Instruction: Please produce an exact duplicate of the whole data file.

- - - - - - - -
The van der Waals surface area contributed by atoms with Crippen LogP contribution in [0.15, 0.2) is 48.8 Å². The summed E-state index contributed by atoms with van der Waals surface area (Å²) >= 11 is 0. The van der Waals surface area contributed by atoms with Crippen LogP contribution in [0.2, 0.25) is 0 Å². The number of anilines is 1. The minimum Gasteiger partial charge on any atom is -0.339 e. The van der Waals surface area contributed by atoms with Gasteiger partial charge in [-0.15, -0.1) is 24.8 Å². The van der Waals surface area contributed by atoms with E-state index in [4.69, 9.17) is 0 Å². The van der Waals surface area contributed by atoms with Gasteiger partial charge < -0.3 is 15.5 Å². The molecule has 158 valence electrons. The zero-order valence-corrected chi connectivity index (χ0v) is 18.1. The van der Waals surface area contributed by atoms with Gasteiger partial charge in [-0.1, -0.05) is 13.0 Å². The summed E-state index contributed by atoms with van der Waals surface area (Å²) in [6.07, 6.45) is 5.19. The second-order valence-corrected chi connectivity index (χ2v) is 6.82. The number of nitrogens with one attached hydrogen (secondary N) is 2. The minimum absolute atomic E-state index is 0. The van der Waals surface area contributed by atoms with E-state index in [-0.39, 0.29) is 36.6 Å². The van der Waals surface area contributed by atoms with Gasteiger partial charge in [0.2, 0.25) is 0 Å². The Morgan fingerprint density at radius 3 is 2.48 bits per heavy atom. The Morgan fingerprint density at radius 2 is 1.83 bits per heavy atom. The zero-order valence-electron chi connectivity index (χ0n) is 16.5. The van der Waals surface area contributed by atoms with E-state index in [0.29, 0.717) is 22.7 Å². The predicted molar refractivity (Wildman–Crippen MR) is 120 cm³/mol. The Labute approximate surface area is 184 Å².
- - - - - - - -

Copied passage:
The van der Waals surface area contributed by atoms with Crippen LogP contribution in [0.15, 0.2) is 48.8 Å². The summed E-state index contributed by atoms with van der Waals surface area (Å²) >= 11 is 0. The van der Waals surface area contributed by atoms with Crippen LogP contribution in [0.2, 0.25) is 0 Å². The number of anilines is 1. The minimum Gasteiger partial charge on any atom is -0.339 e. The van der Waals surface area contributed by atoms with Gasteiger partial charge in [-0.15, -0.1) is 24.8 Å². The van der Waals surface area contributed by atoms with E-state index in [4.69, 9.17) is 0 Å². The van der Waals surface area contributed by atoms with Gasteiger partial charge < -0.3 is 15.5 Å². The molecule has 158 valence electrons. The zero-order valence-corrected chi connectivity index (χ0v) is 18.1. The van der Waals surface area contributed by atoms with Gasteiger partial charge in [-0.1, -0.05) is 13.0 Å². The summed E-state index contributed by atoms with van der Waals surface area (Å²) in [6.07, 6.45) is 5.19. The second-order valence-corrected chi connectivity index (χ2v) is 6.82. The number of nitrogens with one attached hydrogen (secondary N) is 2. The minimum absolute atomic E-state index is 0. The van der Waals surface area contributed by atoms with E-state index in [-0.39, 0.29) is 36.6 Å². The van der Waals surface area contributed by atoms with Gasteiger partial charge in [0.2, 0.25) is 0 Å². The Morgan fingerprint density at radius 3 is 2.48 bits per heavy atom. The Morgan fingerprint density at radius 2 is 1.83 bits per heavy atom. The zero-order valence-electron chi connectivity index (χ0n) is 16.5. The van der Waals surface area contributed by atoms with E-state index in [0.29, 0.717) is 22.7 Å². The predicted molar refractivity (Wildman–Crippen MR) is 120 cm³/mol. The Labute approximate surface area is 184 Å².